Washington University in St. Louis
Campus Box 1062
One Brookings Drive
St. Louis, MO 63130-4899
Medieval and Renaissance Europe (especially Italy); History of Christianity; Religion, culture, society; Female religious life
- Medieval Christianity, ed. Daniel E. Bornstein (Minneapolis: Fortress Press, 2009) (volume 4 of A People’s History of Christianity, general editor Denis R. Janz).
- Florence and Beyond: Culture, Society and Politics in Renaissance Italy, ed. David S. Peterson with Daniel E. Bornstein (Toronto Centre for Reformation and Renaissance Studies, 2008).
- Bartolomea Riccoboni, Life and Death in a Venetian Convent: The Chronicle and Necrology of Corpus Domini, 1395-1436, ed. and trans. Daniel Bornstein (Chicago: University of Chicago Press, 2000).
- Women and Religion in Medieval and Renaissance Italy, ed. Daniel Bornstein and Roberto Rusconi (Chicago: University of Chicago Press, 1996).
- The Bianchi of 1399: Popular Devotion in Late Medieval Italy (Ithaca: Cornell University Press, 1993).
- Mistiche e devote nell’Italia tardomedievale, ed. Daniel Bornstein and Roberto Rusconi (Naples: Liguori, 1992).
- Dino Compagni’s Chronicle of Florence, translated with introduction and notes by Daniel E. Bornstein (Philadelphia: University of Pennsylvania Press, 1986).
L23 180 Freshman Seminar in Religious Studies: Miracles
Miracles - those concrete manifestations of divine power at work in the world - have been a central feature of Christianity since its inception. This course uses the history of miracles to explore shifting notions of nature and the supernatural, power and grace, healing and holiness, community among the living and with the dead, and the functioning of the spiritual economy. 3 units. same as L22 280.
L23 343C Europe in the Age of the Reformation
At the beginning of the sixteenth century, Europe was torn apart by the theological, social, and political upheaval created by Martin Luther's challenge to the Roman Catholic Church. We will examine the late medieval history of dissent and the social and religious environment that made the Reformation possible. We will also analyze the doctrines and the tactics of the principal branches of Protestantism and the Catholic Church's response, and the social and political impact of the Reformation. This course satisfies the pre-modern course requirement for the history major. PREREQ: SEE HISTORY HEADNOTE. 3 units. Same as home course L22 History 343C.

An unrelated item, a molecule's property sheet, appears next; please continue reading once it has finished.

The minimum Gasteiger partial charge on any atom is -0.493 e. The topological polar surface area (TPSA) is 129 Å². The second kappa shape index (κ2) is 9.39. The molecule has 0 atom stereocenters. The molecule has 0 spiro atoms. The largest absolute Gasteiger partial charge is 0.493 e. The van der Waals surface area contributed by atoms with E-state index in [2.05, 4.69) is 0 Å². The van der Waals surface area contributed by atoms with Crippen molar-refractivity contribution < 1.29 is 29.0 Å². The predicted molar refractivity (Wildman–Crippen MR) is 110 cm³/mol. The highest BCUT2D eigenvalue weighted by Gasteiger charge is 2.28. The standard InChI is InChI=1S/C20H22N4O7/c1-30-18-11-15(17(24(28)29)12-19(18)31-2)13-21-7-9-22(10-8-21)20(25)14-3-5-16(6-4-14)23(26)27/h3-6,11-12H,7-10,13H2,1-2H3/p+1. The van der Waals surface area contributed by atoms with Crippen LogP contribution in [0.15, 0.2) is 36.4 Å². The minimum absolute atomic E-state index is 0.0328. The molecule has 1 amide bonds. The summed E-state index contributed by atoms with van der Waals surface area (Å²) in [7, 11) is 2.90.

L23 393 Medieval Christianity
This course surveys the historical development of Christian doctrine, ecclesiastical organization, and religious practice between the fifth century and the fifteenth, with an emphasis on the interaction of religion, culture, politics, and society. Topics covered include the Christianization of Europe, monasticism, the liturgy, sacramental theology and practice, the Gregorian reform, religious architecture, the mendicant orders and the attack on heresy, lay devotions, the papal monarchy, schism and conciliarism, and the reform movements of the fifteenth century. 3 units. Same as L22 History 393.
L23 3977 The Making of the Modern Catholic Church
This course will examine the work of three church councils that put their stamp on the Catholic Church at key moments in its history, making it what it is today. The first section will be dedicated to the Fourth Lateran Council (1215), which defined the high medieval church as an all-encompassing papal monarchy with broad powers over the lives of all Europeans, Christian and non-Christian alike. In the second section we will turn our attention to the Council of Trent (1545-1563), which responded to the threat posed by the Protestant Reformation by reforming the Catholic church, tightening ecclesiastical discipline, improving clerical education, and defining and defending Catholic doctrine. We will conclude with a consideration of the largest church council ever, Vatican II (1962-1965), which reformed the liturgy and redefined the church to meet the challenges of the modern, multicultural, post-colonial world. 3 units. Same as L22 History 3977.
L23 408 Nuns
Nuns - women vowed to a shared life of poverty, chastity, and obedience in a cloistered community - were central figures in medieval and early modern religion and society. This course will explore life in the convent, with the distinctive culture that developed among communities of women, and the complex relations between the world of the cloister and the world outside the cloister. We will look at how female celibacy served social and political as well as religious interests. We will read works by nuns, both willing and unwilling, and works about nuns: nuns behaving well, and nuns behaving scandalously badly; nuns embracing their heavenly spouse, and nuns putting on plays; nuns possessed by the devil, and nuns managing their possessions; nuns as enraptured visionaries, and nuns grappling with the mundane realities of life in a cloistered community. 3 units. Same as L22 History 4080, L77 WGSS 408A.
L23 4993 Advanced Seminar: Women and Religion in Medieval Europe
This course explores the religious experience of women in medieval Europe and attempts a gendered analysis of the Christian Middle Ages. In it, we will examine the religious experience of women in a variety of settings - from household to convent. In particular, we will try to understand how and why women came to assume public roles of unprecedented prominence in European religious culture between the twelfth century and the sixteenth, even though the institutional church barred them from the priesthood and religious precepts remained a principal source of the ideology of female inferiority. Pre-modern, Europe. PREREQUISITE: SEE HISTORY HEADNOTE. 4 units. Same as home course L22 4993.